When real-time digital puppeteering and stop-motion combined.
One of the highly memorable effects in Irvin Kershner’s RoboCop 2 is the distinctive polygonal CG face of Cain, the film’s villain turned berserker robot – rate highly. It was a face appearing on a screen reaching out of Cain’s metallic body, and it came to life in the film via a combination of a stop-motion animated version of the character led by Tippett Studio and then ground-breaking digital puppetry by deGraf/Wahrman.
The puppeteer for Cain’s face was Trey Stokes, who also worked on several of deGraf/Wahrman’s well-known puppeteered characters such as Mike The Talking Head. RoboCop 2 will soon reach its 30th anniversary; to celebrate, Stokes looks back at the ingenious (and in some ways mind-boggling) way Cain was puppeteered – in real-time – for the film in an era that came just before the explosion in CGI in films, and what seems the laborious but clever way that resulting animation was transferred to the stop-motion puppet.
b&a: You were freelancing for deGraf/Wahrman at the time – what were some of the other projects you’d been working on with them before RoboCop 2?
Trey Stokes: The first was Mike The Talking Head at SIGGRAPH ’88. I’d just done The Blob, and our VFX Supervisor was Mike Fink. He knew d/W wanted a puppeteer to demonstrate this new software they had developed, called “Perform”, and he suggested I meet with them. So I did, and a week later we were at SIGGRAPH in Atlanta with Mike Gribble, the host of the film show.
We opened the show with a semi-improvised comedy bit, with human Mike on stage and a CG version of Mike on the theater screen. Afterward, we found out many people just assumed CG Mike was pre-rendered and human Mike was only pretending to interact with him. No matter how many times we emphasized that this was a live performance, it just wasn’t in people’s heads that a computer character could be done in real-time.
We did a similar performance to open TED 2, the second TED conference – the Head became a Harry Marks lookalike and we did a live bit with the real Harry. Then Mike became an alien woman and did video bumpers for a Spanish festival called ArtFutura. And he was the on-screen narrator for a gonzo Australian movie called Sons of Steel. There’s a glimpse of him in the trailer here – but I have no idea how much is in the movie, I’ve never seen it. I don’t know if it’s ever been available outside Australia.
The project most people might recognize became the cover art for a video called ‘Beyond The Mind’s Eye’, made of clips of CG animation cut together to a synth score.
The Head acts as host of the video, but the footage is actually from a theme park ride called ‘Journey to the Fourth Dimension’ where the Head was “Max”, the computer navigator of a time machine. In Mind’s Eye they dubbed some English dialog onto Max, but the actual project was in Japanese.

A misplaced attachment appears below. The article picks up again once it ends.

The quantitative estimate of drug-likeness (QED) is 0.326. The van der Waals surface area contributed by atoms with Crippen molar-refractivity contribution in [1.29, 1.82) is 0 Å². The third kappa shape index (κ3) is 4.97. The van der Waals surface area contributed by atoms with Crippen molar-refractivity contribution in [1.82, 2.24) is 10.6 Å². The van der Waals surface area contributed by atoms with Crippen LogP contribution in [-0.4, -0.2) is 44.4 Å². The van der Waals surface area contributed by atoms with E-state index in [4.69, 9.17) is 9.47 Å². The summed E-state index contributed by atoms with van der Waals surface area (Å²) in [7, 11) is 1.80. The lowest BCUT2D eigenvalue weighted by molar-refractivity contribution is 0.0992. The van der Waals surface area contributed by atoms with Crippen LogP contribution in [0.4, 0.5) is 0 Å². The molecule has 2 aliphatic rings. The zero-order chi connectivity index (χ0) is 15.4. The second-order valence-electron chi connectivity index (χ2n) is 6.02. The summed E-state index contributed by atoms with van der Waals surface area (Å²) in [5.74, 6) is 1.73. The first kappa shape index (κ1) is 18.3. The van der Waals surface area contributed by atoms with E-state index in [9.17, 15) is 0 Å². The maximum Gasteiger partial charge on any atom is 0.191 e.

For all these projects the Head was performed live – even if the end result was pre-rendered, we had no ability to edit the performance, at least not in the early days. So I had to perform every clip of animation over and over until I got the lip-sync and overall performance right all the way through, and some of those takes were very long. To this day I can recite lines like “The human mind is insufficient to navigate such a complex journey, so I will pilot you into the Fourth Dimension” in rapid-fire Japanese that I learned entirely phonetically for Max. I’m still hoping for a chance to use that line in real life.
b&a: What do you remember was the brief for Cain from production, and what had been the discussion about how it would be incorporated into Tippett’s stop motion puppet?
Trey Stokes: I just remember they wanted something new and cool. d/W had been trying to convince Hollywood to use the tools they’d developed and this was the first big studio project that agreed to try it. Phil and Craig Hayes came down from Berkeley, Irvin Kershner also came in and we showed them what the character could do. Phil and Craig both played with the system and were fascinated by it, so I’m pretty sure I witnessed the birth of the idea that became the Jurassic Park DID years later. Pretty soon after that we got storyboards and a deadline and we were off and running. We had exactly two weeks from ‘go’ to final film delivery.
b&a: In terms of the live puppeteering, can you break down how that worked at d/W? What was the Waldo set-up, and what was your technique and approach to operating it? How had the CG face model been built?
Trey Stokes: The Talking Head team for pretty much every project consisted of Greg Ercolano, J. Walt Adamczyk, Ken Cope, and me. Ken mostly modeled, Greg and J. Walt mostly wrote code. And Sally Syberg and Anne Adams were the producers for the RoboCop project. All I did was operate. I got a crash course in how CG worked, but I couldn’t do any of it. I learned to call an exclamation point a ‘bang’, but that was pretty much it.
The quick video below is someone using the waldo, but I don’t know who that is!